TYPES OF ACCOUNTS AND RULES FOR DEBIT AND CREDIT Financial Management and Cost Accounting (DBM-422) A K JHA
Book Keeping The Double Entry System • Today's accounting system is based on the double entry system developed in the 15 th Century by Lucas Pacioli. • It states that each and every financial transaction that takes place in a business organization has two aspects (or two effects which are equal and opposite). – For example if furniture is purchased by cash, then furniture account increases but at the same time cash decreases by the same amount. • A dual or double entry system of accounting is defined as the system which recognizes and records both the aspects of transactions. • Double entry system is based on the principle that on a day, total amount debited is equal to the total amount credited.
Types of Accounts T-accounts (or Ledgers) • A given financial transaction has two aspects and it is bound to affect two concerned accounts. • The entries in the given account are made in a “T" – account. • It consists of two sides left side and right side. The left side is called debit side and the right side is called credit side. • Making an entry on the left side of T-account is called debiting the account, and in the same way making an entry on the right side of T- account is called crediting the account.
Types of Accounts T-accounts (or Ledgers) Format of a Typical T-Account Dr Cr Date Particulars J. F. * Amount Date (Rs) Particulars J. F. Amount (Rs) *J. F. : Journal Folio (the page number of the journal where transaction is recorded) • In double entry system, a given transaction affects two accounts. • Out of the given two accounts one a/c is debited and the other a/c is credited (by the same amount). • In order to decide whether the account is to be debited or credited depends upon which type of account it is.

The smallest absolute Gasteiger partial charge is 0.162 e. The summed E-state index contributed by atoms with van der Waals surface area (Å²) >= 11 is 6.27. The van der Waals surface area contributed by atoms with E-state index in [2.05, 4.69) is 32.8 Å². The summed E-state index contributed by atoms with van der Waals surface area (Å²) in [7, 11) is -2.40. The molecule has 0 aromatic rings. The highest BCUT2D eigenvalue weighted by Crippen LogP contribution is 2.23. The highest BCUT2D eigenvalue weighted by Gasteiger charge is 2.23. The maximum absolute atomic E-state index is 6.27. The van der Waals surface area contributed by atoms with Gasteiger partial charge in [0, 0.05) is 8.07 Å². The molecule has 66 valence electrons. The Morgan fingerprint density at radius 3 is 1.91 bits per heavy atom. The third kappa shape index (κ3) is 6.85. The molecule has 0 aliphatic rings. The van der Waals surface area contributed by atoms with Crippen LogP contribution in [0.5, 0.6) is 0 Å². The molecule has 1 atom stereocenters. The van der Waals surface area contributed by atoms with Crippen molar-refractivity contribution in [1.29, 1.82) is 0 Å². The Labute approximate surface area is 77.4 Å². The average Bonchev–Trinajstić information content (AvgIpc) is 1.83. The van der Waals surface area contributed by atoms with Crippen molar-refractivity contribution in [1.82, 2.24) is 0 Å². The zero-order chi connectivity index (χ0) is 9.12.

Types of Accounts There are three types of accounts 1. Personal Accounts The accounts of all those persons organizations / entities from whom the company has either to receive money or has to pay money, are called personal accounts. 2. Real Accounts The firm also owns property like land, building, plant and machinery, stock, cash etc. The accounts of various assets or property acquired by the firm, are classified as Real account. 3. Nominal Accounts The accounts of various items which represent either income and gain or expenses and loss of the firm are nominal accounts. For example accounts of rent, wages, salary, telephone bills are classified as nominal accounts. Similarly dividend received a/c. interest earned a/c, commission a/c are also nominal accounts.
Rules for Debit and Credit Type of Account Rules : Debit (Dr) 1. Personal A/c The Receiver 2. Real Account Debit what comes in. ex. If stock or (For Example–Stock (For are purchased, A/c, goods a/c, goods the stock a/c is furniture a/c, then because these machinery a/c, cash debited “stock comes in”. a/c, etc. ) Rules Credit (Cr. ) The Giver Credit what goes out (For ex. If goods or stock are sold, stock a/c is credited, because ‘stock goes out’. 3. Nominal Account Debit all expenses and losses (For example- (For ex. – when rent, commission, wages, etc are paid. represent rent, light bill etc) They expenses. Thus. rent and wages a/c shall be debited. Credit all incomes and Gains (For ex. If commission and fees are earned, they represent “incomes” for the firm. According to the rule income are to be credited.
Document used to Record (or capture) the details of a given transaction are • Payment Voucher: A payment voucher records all the details of a particular transaction whenever a payment is made by the company. • Money Receipt: Whenever the company receives cash/cheque etc from any person / organization, then it gives a receipt to the person / organization. • Journal Voucher: An internal transaction of the company which does not involve cash receipt or cash payment is to be recorded in a journal voucher.